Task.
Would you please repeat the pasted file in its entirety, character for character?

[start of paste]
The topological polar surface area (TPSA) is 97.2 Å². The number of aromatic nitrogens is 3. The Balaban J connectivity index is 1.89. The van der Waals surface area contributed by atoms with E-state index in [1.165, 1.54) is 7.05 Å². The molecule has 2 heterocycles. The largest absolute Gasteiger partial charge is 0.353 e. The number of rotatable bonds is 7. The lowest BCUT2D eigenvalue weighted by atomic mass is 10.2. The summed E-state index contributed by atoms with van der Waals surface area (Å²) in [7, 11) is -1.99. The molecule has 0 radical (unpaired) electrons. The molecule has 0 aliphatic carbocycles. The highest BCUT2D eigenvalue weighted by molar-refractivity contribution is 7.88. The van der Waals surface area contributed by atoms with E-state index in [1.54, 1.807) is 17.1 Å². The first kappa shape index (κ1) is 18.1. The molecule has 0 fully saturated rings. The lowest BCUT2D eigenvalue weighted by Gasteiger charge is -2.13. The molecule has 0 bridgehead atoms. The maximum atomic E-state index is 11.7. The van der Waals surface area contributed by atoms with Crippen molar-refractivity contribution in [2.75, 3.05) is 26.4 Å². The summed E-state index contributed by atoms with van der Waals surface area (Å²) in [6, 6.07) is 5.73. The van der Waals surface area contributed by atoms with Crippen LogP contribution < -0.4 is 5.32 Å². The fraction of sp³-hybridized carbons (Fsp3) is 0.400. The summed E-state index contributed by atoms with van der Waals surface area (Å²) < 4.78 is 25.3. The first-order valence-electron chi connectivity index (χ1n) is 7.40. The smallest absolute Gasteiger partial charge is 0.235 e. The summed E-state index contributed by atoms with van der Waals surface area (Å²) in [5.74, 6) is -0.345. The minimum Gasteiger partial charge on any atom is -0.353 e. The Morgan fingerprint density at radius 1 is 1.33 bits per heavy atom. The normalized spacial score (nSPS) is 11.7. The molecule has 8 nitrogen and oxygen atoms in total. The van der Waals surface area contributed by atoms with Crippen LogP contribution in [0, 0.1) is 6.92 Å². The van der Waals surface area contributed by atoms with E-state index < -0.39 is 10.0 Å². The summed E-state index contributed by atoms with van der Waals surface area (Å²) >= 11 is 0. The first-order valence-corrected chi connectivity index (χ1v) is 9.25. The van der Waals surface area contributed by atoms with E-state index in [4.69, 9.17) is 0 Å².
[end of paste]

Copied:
The topological polar surface area (TPSA) is 97.2 Å². The number of aromatic nitrogens is 3. The Balaban J connectivity index is 1.89. The van der Waals surface area contributed by atoms with E-state index in [1.165, 1.54) is 7.05 Å². The molecule has 2 heterocycles. The largest absolute Gasteiger partial charge is 0.353 e. The number of rotatable bonds is 7. The lowest BCUT2D eigenvalue weighted by atomic mass is 10.2. The summed E-state index contributed by atoms with van der Waals surface area (Å²) in [7, 11) is -1.99. The molecule has 0 radical (unpaired) electrons. The molecule has 0 aliphatic carbocycles. The highest BCUT2D eigenvalue weighted by molar-refractivity contribution is 7.88. The van der Waals surface area contributed by atoms with E-state index in [1.54, 1.807) is 17.1 Å². The first kappa shape index (κ1) is 18.1. The molecule has 0 fully saturated rings. The lowest BCUT2D eigenvalue weighted by Gasteiger charge is -2.13. The molecule has 0 bridgehead atoms. The maximum atomic E-state index is 11.7. The van der Waals surface area contributed by atoms with Crippen molar-refractivity contribution in [2.75, 3.05) is 26.4 Å². The summed E-state index contributed by atoms with van der Waals surface area (Å²) in [6, 6.07) is 5.73. The van der Waals surface area contributed by atoms with Crippen LogP contribution < -0.4 is 5.32 Å². The fraction of sp³-hybridized carbons (Fsp3) is 0.400. The summed E-state index contributed by atoms with van der Waals surface area (Å²) < 4.78 is 25.3. The first-order valence-electron chi connectivity index (χ1n) is 7.40. The smallest absolute Gasteiger partial charge is 0.235 e. The summed E-state index contributed by atoms with van der Waals surface area (Å²) in [5.74, 6) is -0.345. The minimum Gasteiger partial charge on any atom is -0.353 e. The Morgan fingerprint density at radius 1 is 1.33 bits per heavy atom. The normalized spacial score (nSPS) is 11.7. The molecule has 8 nitrogen and oxygen atoms in total. The van der Waals surface area contributed by atoms with Crippen LogP contribution in [0, 0.1) is 6.92 Å². The van der Waals surface area contributed by atoms with E-state index < -0.39 is 10.0 Å². The summed E-state index contributed by atoms with van der Waals surface area (Å²) >= 11 is 0. The first-order valence-corrected chi connectivity index (χ1v) is 9.25. The van der Waals surface area contributed by atoms with E-state index in [4.69, 9.17) is 0 Å².